#4: Competitive Challenge: OK, admit it. You have a TV in the house and, every now and again, you actually watch it. So you will be quite familiar with the ‘steady diet’ of talent shows, which have grown like wildfire across almost every channel (The Voice, American Idol, Britain’s Got Talent, X Factor). In the good old days – many organizations ‘tapped into’ this idea of releasing energy through competition. Large organizations like Player-Wills, Bank of Ireland and Jacobs put on annual talent shows internally and took part in external competitions (e.g. Tops of the Town) to showcase this. The ‘internal competition’ generated excitement in the selection of ‘local area’ winners, regional semi-finals and so on. The competitions often provided staff who occupied ‘lower’ positions in the hierarchy a chance to demonstrate their ability. How many budding Pavarotti’s do you have in the warehouse? Annette in Accounts might be the best Burlesque Dancer in the business. Most organizations have no way of knowing.

Technical Accreditation: A slightly more ‘serious’ approach to this is to pursue an external ‘accreditation’. In manufacturing, there are numerous national and international standards bodies to help ‘benchmark’ your scores. Example: The Mater Private Hospital (MPH) is one the largest private hospitals in Ireland. While they provide a range of services, they specialize in Oncology and Heart Care. Some years back, MPH chose an international benchmark (JCI) to set the bar really high and make this a ‘step change’ from what they were doing. Everyone (medical and non-medical staff)  understood the importance of this and got involved in the execution of the plan. How does it work? Competitions like this trigger something buried deep in our psyche; we all want to play for a winning team. Release your inner Red Bull!

#5: Corporate Social Responsibility: For some organizations, it’s relatively easy to craft a ‘noble mission’. If you work in the health or education arenas, saving lives or changing peoples lives are aspirational concepts. But if you are a stockbroker CEO  or run a glass manufacturing company, it’s more difficult to make connections with existential issues. To overcome this, many ‘normal’organizations adopt an ‘external’ cause and piggyback on this. Example: Irlandia is an airlines industry specialist–setting up low-cost airlines (essentially deploying versions of the Ryanair model in other jurisdictions). Staff in Irlandia can take one week off each year and work for a charitable or not-for-profit organization of their choice. Other organizations ‘choose’ a central beneficiary and undertake a range of projects (fundraising, active staff involvement etc.) to support that particular cause. Accenture provides a great example of this policy in action. The key to staff engagement is that the effort has to be sincere and real; if this is done on a ‘token’ basis, the only ‘make-a-wish’ that staff will be doing is wishing they receive a call from their headhunter. It’s not just about your cheque book – the links have to be stronger than money if you are pumping air into the tyres.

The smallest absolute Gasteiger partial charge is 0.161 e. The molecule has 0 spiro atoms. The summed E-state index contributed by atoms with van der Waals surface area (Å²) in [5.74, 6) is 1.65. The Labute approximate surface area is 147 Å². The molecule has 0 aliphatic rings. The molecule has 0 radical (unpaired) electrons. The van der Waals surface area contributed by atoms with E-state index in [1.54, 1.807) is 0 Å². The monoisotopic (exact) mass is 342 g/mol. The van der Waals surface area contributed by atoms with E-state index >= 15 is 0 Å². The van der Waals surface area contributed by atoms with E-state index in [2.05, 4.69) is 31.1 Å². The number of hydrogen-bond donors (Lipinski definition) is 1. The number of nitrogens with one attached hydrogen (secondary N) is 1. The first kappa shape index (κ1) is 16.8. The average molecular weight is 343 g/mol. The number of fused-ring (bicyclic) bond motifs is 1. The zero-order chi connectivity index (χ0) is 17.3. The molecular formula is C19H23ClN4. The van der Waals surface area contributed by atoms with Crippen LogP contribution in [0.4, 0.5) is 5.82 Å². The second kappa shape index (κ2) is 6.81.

Option #6: Employer Branding: Across Ireland we’ve been on a steady diet of ‘doom and gloom’ for 6+ years. And, because of this, the idea of Employer Branding has fallen off the radar. But… some companies still make an effort to ‘differentiate’ how staff are managed. Example: The ‘facilities’ in Google are legendary, partly because they are so ‘off the wall’ by normal organization standards. Gym bikes beside desks. Adult sized ‘children’s slides’ to get from one floor to the next (injecting fun into the culture). And, of course, free food and drinks to keep all that internal talent superheated. The interviewing process is also rigorous – creating the perception that ‘getting in’ is like joining an elite army unit. The impact of this is that the company is many times oversubscribed in terms of the numbers of people who want to join versus the number of open positions. People get good jobs. Google get to pick the crème de la crème of college leavers and other talent. Put Employer Branding back onto your ‘to do’ list. The war for talent has reignited.